Box 13 scandal

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The Box 13 scandal was a political scandal that occurred in Jim Wells County, Texas during the Senate election of 1948, regarding disputed votes in a Democratic primary involving Lyndon B. Johnson and Coke Stevenson.

Origins and investigation[edit]

On the day of the election, Johnson appeared to have lost the Democratic run-off primary to Stevenson. Six days after polls had closed, 202 additional ballots were found in Precinct 13 of Jim Wells County, all of which were in Johnson's favor. These resulted in a victory for Johnson, and his nomination as the Democrat in the upcoming general Senate election.[1] Johnson went on to defeat Jack Porter of the Republican Party by a margin of 33.28% and 353,320 votes, thus becoming Senator from Texas.[2]

The recount, handled by the Democratic State Central Committee, took a week. Johnson was announced the winner by 87 votes out of 988,295, an extremely narrow margin of victory.[3] Suspicions arose that the 202 late votes were fraudulent. The added names were in alphabetical order and written with the same pen and handwriting, at the end of the list of voters. Some of the persons in this part of the list insisted that they had not voted that day.[4]

Stevenson took the dispute to court, eventually reaching the U.S. Supreme Court. Johnson prevailed on the basis that jurisdiction over naming a nominee rested with the state party, not the federal government.[5] Harry Lee Adams started a private, non-official investigation,[6] and claimed that Johnson had conspired with George Parr, a member of the Democratic party in Texas, to falsify ballots.[1]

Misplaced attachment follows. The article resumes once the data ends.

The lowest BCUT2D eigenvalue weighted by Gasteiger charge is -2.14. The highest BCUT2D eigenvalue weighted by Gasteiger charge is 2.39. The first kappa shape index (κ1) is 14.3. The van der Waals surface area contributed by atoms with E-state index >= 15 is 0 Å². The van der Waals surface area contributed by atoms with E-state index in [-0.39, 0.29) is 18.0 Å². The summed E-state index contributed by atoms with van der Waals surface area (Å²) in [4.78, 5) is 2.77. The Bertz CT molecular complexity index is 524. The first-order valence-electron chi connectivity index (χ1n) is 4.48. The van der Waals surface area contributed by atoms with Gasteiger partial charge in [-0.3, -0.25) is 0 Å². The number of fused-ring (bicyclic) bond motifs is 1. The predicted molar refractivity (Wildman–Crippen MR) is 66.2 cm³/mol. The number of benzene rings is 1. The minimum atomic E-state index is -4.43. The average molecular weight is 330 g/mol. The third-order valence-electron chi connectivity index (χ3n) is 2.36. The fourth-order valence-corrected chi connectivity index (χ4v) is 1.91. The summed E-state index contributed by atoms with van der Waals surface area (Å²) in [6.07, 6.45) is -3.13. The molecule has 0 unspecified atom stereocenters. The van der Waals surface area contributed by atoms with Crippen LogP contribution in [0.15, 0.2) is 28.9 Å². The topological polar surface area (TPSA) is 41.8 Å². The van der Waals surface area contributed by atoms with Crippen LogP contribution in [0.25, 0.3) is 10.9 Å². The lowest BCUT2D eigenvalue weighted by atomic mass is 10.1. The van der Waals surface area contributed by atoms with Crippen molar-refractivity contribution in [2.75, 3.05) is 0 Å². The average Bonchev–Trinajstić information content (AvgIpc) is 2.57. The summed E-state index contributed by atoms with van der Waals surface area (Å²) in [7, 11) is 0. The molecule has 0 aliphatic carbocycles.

Aftermath[edit]

Election judge Luis Salas said in 1977 that he had certified 202 fraudulent ballots for Johnson.[7] Robert Caro made the case in his 1990 book that Johnson had stolen the election in Jim Wells County.[8]

A stage play based on the scandal, Box Thirteen by Jack Westin, was performed at the College of the Mainland Community Theatre during the 1998-1999 season.[9]

References[edit]

  1. ^ a b "The Mystery of Ballot Box 13". Washington Post. March 4, 1990.
  2. ^ Beschloss, Michael Richard (2021-04-29). "The Rachel Maddow Show for April 29, 2021". The Rachel Maddow Show. MSNBC. Retrieved 2021-04-30.
  3. ^ Dale Baum and James L. Hailey (Autumn 1994). "Lyndon Johnson's Victory in the 1948 Texas Senate Race: A Reappraisal". Political Science Quarterly. 109 (4): 595–613. doi:10.2307/2151840. JSTOR 2151840. To the east in neighboring Jim Wells County – home of the notorious Box 13, which happened to be the only box in the county dominated by Parr's operatives – LBJ managed to acquire, according to the estimates, a four-percentage-point net gain over Stevenson, or about only 387 votes (of which at least two hundred were patently fraudulent).
  4. ^ Caro 1990, pp. 360–361.
  5. ^ Dallek 1991, p. 346.
  6. ^ Dallek 1991, p. 340.
  7. ^ Frum, 2000.
  8. ^ Woods 2006, p. 217; Caro 1990.
  9. ^ Hudson, Angela (June 11, 1999). "The Galveston Daily News from Galveston, Texas on June 11, 1999". Galveston Daily News. p. 21. Retrieved 26 January 2021. A Tommy Townsend, left, appears with Bill Low in a scene from the world premiere of "Box Thirteen," which is being performed at the College of the Mainland Arena Theatre through June 27.

Works cited[edit]